If you want to imply some of the footloose elements we associate with adventurer, then words like quester, seeker, wanderer, searcher, or sojourner could work.

    Or you could just abbreviate the class to venturer and reserve adventurer for all classes.

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  3. Esoterist, Cabalist, Arcanist, Occultist, Mystic, Paladin

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  4. This comment has been removed by the author.

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    1. I would stay well clear of words that Hasbro's legal staff might lay claim to.

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    2. I can't see the comment you were replying to, but... individual words including names aren't copyrightable, and trying to leverage a copyright into a monopoly on things that copyright does not is illegal and can result in legal penalties. WotC would be foolish to risk that to punish some random Internet commenter.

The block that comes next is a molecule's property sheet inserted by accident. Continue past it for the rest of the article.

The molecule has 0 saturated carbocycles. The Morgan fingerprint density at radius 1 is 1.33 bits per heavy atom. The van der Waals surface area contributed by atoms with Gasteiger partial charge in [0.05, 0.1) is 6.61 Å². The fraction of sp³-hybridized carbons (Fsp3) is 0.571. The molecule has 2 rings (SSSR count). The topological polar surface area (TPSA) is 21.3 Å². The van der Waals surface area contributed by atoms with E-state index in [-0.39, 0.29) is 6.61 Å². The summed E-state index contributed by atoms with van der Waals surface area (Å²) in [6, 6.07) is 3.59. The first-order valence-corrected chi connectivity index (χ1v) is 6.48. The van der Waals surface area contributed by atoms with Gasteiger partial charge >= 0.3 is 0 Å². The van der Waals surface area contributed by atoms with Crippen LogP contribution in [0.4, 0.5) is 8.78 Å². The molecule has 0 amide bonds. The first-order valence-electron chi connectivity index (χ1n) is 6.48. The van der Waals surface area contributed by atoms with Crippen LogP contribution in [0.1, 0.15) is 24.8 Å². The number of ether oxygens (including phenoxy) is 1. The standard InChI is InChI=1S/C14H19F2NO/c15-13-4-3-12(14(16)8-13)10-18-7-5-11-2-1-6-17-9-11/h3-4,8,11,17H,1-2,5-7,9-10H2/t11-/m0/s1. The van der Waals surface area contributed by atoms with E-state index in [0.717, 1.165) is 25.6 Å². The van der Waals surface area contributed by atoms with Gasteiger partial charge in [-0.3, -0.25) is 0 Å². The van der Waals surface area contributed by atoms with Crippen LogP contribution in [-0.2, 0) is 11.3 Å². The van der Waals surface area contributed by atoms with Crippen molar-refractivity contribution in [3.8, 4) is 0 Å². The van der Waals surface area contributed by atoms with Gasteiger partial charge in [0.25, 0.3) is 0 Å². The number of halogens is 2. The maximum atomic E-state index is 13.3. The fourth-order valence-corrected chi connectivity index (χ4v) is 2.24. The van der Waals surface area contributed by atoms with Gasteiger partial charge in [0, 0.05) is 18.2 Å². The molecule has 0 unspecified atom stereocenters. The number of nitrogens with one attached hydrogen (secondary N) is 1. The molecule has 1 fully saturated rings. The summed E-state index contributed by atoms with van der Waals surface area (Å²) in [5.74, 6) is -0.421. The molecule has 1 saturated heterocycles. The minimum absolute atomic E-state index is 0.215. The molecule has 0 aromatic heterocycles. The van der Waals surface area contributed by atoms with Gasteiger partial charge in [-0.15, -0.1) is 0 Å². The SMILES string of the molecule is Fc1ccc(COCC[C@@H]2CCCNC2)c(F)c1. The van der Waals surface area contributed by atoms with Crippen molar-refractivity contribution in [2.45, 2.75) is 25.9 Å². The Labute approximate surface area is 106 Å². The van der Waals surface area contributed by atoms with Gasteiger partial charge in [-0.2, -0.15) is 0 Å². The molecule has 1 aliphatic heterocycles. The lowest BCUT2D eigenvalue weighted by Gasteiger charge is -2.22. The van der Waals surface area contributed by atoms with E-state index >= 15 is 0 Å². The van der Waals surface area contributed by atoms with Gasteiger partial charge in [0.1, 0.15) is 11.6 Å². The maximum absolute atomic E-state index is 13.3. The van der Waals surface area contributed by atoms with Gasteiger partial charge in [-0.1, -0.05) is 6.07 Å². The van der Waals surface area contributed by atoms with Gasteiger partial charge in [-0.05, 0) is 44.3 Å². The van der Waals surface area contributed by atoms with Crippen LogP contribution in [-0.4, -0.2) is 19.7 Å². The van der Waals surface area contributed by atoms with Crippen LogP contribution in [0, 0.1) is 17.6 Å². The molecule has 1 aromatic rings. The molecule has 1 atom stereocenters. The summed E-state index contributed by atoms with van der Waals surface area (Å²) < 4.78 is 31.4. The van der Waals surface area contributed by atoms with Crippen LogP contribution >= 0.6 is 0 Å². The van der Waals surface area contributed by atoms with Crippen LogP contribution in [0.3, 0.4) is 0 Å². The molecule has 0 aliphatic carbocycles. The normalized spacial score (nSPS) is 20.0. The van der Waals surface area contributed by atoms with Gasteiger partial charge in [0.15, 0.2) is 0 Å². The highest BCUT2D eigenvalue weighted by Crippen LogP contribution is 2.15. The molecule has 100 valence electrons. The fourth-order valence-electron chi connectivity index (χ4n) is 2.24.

Trademark is a different subject but it's hard to imagine how anything in the deleted comment might have infringed a trademark, unless they were pretending to be WotC.

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  5. arguably, this is what a paladin is. Or a Bard even. what would an arcane paladin be?

    how about a Vindicator?

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  6. How about "pankratiast"?

    A pankratiast was a practitioner of the ancient Greek martial art of pankration, which meant something like "all of power" or "all of force". ("Pan" was the Greek word for "all" while "kratos" meant "power" or "force".) Pankration incorporated both wrestling and boxing and, like the eastern martial arts, included a mental/spiritual component as well. The term "pankratiast" therefore seems appropriate for an all-around warrior type whose martial abilities extend beyond the physical world and into the metaphysical and mystical realms. Pankratiast also sounds exotic while having an actual, historical lineage.